Your loved ones need daily time to decompress.
It’s a myth that when you love someone, you see and accept all of them. That’s impossible. Most of us don’t truly relax anymore unless we’re completely alone — when we have nobody else to worry about.
Solitude brings a peace of mind you can’t get any other way.
In that safe bubble, we finally let our guard down and air out our minds. We unpack and process our emotions.
We can’t do that with someone else around.
If you love someone, part of you is always paying attention to them, especially when you’re sharing the same space. You’re on.
It goes double for anyone with a personality disorder.
You feel an intense need for solitude when you’re autistic — or even just atypical. Those of us on the spectrum spend mega-kilowatts of energy accommodating everyone else’s social expectations.
So does anyone with anxiety or depression.
We go out of our way to mime everyone else’s love languages. Every day feels like dancing on a stage. The way to love us back isn’t to give us a gift or a hug, or a compliment, but to just let us breathe.
Atypical personalities need #6 more than anyone.
Maybe you know an atypical person. Watch what happens when they’re overstimulated, or trapped at a social function where everyone ignores their polite goodbyes and keeps talking. They’ll start acting annoyed at the slightest provocations. They’ll space out.
Eventually, they’ll shut down.
They might even walk off in the middle of conversation. If you love them, even just as a friend, don’t call them rude.
Let them leave.
Better yet, learn to spot their cues. They appreciate it when someone can tell when they’re socially done. That’s how you love an atypical person, enjoying the moments you’ve shared — and respecting their down time.
You can give them what they need.
The best way to show someone you love them is to do exactly what my friend’s husband did. Understand when they’re stressed, or socially tired. You don’t always have to plan a big vacation.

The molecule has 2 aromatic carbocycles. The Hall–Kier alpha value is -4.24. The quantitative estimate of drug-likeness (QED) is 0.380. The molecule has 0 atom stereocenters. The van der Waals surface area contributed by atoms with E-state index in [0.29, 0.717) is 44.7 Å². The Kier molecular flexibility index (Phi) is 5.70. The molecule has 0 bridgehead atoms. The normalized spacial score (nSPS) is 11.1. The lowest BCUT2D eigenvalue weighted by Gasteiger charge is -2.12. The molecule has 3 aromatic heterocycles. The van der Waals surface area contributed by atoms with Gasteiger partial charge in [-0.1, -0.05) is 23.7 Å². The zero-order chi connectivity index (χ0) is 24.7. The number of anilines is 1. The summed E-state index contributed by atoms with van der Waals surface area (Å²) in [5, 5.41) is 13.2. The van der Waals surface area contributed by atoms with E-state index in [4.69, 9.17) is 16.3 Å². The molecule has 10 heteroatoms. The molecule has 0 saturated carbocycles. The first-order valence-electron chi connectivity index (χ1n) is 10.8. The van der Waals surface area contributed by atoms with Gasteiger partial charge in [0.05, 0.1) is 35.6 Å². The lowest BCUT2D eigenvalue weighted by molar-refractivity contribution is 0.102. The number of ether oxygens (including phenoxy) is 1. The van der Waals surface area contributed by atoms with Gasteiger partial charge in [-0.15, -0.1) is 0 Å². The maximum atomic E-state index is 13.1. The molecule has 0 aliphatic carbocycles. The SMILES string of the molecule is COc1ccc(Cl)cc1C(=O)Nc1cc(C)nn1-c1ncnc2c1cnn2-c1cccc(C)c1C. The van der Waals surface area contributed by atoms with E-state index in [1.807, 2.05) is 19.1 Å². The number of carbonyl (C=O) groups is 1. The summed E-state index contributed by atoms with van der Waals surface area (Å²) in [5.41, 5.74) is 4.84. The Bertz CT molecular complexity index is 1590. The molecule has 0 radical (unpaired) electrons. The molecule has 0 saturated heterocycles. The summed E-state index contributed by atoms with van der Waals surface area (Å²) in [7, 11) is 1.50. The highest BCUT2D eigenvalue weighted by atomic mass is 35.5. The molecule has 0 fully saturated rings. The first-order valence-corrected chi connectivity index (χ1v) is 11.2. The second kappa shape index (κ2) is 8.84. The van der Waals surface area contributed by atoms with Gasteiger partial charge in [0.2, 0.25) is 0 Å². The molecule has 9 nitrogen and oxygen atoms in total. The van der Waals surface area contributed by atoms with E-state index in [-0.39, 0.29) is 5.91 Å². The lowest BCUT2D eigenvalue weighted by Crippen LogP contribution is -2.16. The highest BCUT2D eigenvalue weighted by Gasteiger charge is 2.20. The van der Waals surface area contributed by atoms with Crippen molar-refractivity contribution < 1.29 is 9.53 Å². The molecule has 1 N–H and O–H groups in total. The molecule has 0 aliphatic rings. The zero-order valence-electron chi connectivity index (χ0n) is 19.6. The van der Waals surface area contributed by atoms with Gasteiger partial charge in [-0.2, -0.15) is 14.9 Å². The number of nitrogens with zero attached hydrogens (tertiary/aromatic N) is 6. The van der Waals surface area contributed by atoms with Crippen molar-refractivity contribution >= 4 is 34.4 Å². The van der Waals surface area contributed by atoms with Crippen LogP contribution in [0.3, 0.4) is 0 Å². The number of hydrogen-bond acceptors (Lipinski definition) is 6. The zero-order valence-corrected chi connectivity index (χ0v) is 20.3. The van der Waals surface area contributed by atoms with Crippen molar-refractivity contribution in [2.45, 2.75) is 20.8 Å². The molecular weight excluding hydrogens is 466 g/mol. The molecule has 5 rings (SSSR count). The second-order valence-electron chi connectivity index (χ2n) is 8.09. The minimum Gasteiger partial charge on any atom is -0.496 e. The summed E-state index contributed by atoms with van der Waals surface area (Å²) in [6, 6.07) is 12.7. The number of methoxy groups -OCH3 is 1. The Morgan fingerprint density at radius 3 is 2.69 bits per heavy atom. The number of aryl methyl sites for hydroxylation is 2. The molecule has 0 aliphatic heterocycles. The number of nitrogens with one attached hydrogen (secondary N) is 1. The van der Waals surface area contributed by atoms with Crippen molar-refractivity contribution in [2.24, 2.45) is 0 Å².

You can go into a different room. You can grab a coffee, or hang out with your friends for an afternoon. You can go to bed a little early, or let them stay up late without making them feel guilty about it.
Tell them when you’re doing it, and explain why. You can even come up with a schedule if that helps you communicate better. The main thing is to trust them, that they’re asking for time because they need it — not because they don’t love you enough.
Be careful about abusing #6.
Think about all the ways we abuse the other 5 love languages. When we get lazy, we pass off a box of chocolates on Valentine’s Day as a gift. We call doing the bare minimum an act of service.
We take other people’s love for granted. When someone gives us something nice, we don’t use it. Someone helps us move, and we promise to take them out for a beer — but we never do.
The same goes for love language #6. If you tell someone you need an afternoon to yourself, don’t squander it.
It’s about the exchange.
The whole point of love languages is about give and take. Someone gives you the quiet time you need, and you return the love later in their language. You can’t keep score, but you can pay attention and avoid take-take-taking all the time. If you always want to be alone, that’s a problem.
This could be just the beginning.
We’re in the middle of a huge cultural and economic shift that we barely understand. More and more of us aren’t working 9–5 anymore. We make money in a gig economy. We work nights and weekends. We sleep and eat on different schedules from our partners.
All of that has implications for how we love in the 2020s. What worked for our parents won’t cut it for us. We’re having to rethink love from scratch. A 6th love language could be just the beginning.